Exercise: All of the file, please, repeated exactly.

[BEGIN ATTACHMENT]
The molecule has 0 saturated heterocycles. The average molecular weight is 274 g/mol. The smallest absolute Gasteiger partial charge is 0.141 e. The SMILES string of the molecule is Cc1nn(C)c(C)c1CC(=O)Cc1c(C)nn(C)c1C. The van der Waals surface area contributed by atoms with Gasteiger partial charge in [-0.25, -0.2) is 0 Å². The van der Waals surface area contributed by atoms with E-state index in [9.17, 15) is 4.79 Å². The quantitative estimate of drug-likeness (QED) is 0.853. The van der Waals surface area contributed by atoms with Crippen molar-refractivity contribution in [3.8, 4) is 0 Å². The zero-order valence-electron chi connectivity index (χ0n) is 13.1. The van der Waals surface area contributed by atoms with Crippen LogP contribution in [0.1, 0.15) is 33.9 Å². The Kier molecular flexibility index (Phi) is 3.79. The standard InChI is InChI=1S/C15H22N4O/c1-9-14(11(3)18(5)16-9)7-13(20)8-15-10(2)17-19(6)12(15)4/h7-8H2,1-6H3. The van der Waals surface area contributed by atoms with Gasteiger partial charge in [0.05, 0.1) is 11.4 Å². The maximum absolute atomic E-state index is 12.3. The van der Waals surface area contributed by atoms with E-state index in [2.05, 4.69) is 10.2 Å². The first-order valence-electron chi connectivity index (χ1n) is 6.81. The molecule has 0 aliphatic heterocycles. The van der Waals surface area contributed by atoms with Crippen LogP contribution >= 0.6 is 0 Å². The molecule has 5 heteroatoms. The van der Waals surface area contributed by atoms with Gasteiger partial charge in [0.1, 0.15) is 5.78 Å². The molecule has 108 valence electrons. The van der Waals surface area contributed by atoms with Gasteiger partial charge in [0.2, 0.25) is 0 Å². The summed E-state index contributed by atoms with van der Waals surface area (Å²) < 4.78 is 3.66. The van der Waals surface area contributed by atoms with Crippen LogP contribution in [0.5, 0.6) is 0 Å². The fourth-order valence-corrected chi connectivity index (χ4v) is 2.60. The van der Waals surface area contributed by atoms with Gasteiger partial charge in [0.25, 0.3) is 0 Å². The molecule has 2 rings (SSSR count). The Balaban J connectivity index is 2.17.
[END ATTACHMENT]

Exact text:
The molecule has 0 saturated heterocycles. The average molecular weight is 274 g/mol. The smallest absolute Gasteiger partial charge is 0.141 e. The SMILES string of the molecule is Cc1nn(C)c(C)c1CC(=O)Cc1c(C)nn(C)c1C. The van der Waals surface area contributed by atoms with Gasteiger partial charge in [-0.25, -0.2) is 0 Å². The van der Waals surface area contributed by atoms with E-state index in [9.17, 15) is 4.79 Å². The quantitative estimate of drug-likeness (QED) is 0.853. The van der Waals surface area contributed by atoms with Crippen molar-refractivity contribution in [3.8, 4) is 0 Å². The zero-order valence-electron chi connectivity index (χ0n) is 13.1. The van der Waals surface area contributed by atoms with Crippen LogP contribution in [0.1, 0.15) is 33.9 Å². The Kier molecular flexibility index (Phi) is 3.79. The standard InChI is InChI=1S/C15H22N4O/c1-9-14(11(3)18(5)16-9)7-13(20)8-15-10(2)17-19(6)12(15)4/h7-8H2,1-6H3. The van der Waals surface area contributed by atoms with Gasteiger partial charge in [0.05, 0.1) is 11.4 Å². The maximum absolute atomic E-state index is 12.3. The van der Waals surface area contributed by atoms with E-state index in [2.05, 4.69) is 10.2 Å². The first-order valence-electron chi connectivity index (χ1n) is 6.81. The molecule has 0 aliphatic heterocycles. The van der Waals surface area contributed by atoms with Crippen LogP contribution >= 0.6 is 0 Å². The molecule has 5 heteroatoms. The van der Waals surface area contributed by atoms with Gasteiger partial charge in [0.1, 0.15) is 5.78 Å². The molecule has 108 valence electrons. The van der Waals surface area contributed by atoms with Gasteiger partial charge in [0.2, 0.25) is 0 Å². The summed E-state index contributed by atoms with van der Waals surface area (Å²) < 4.78 is 3.66. The van der Waals surface area contributed by atoms with Crippen LogP contribution in [0.5, 0.6) is 0 Å². The fourth-order valence-corrected chi connectivity index (χ4v) is 2.60. The van der Waals surface area contributed by atoms with Gasteiger partial charge in [0.25, 0.3) is 0 Å². The molecule has 2 rings (SSSR count). The Balaban J connectivity index is 2.17.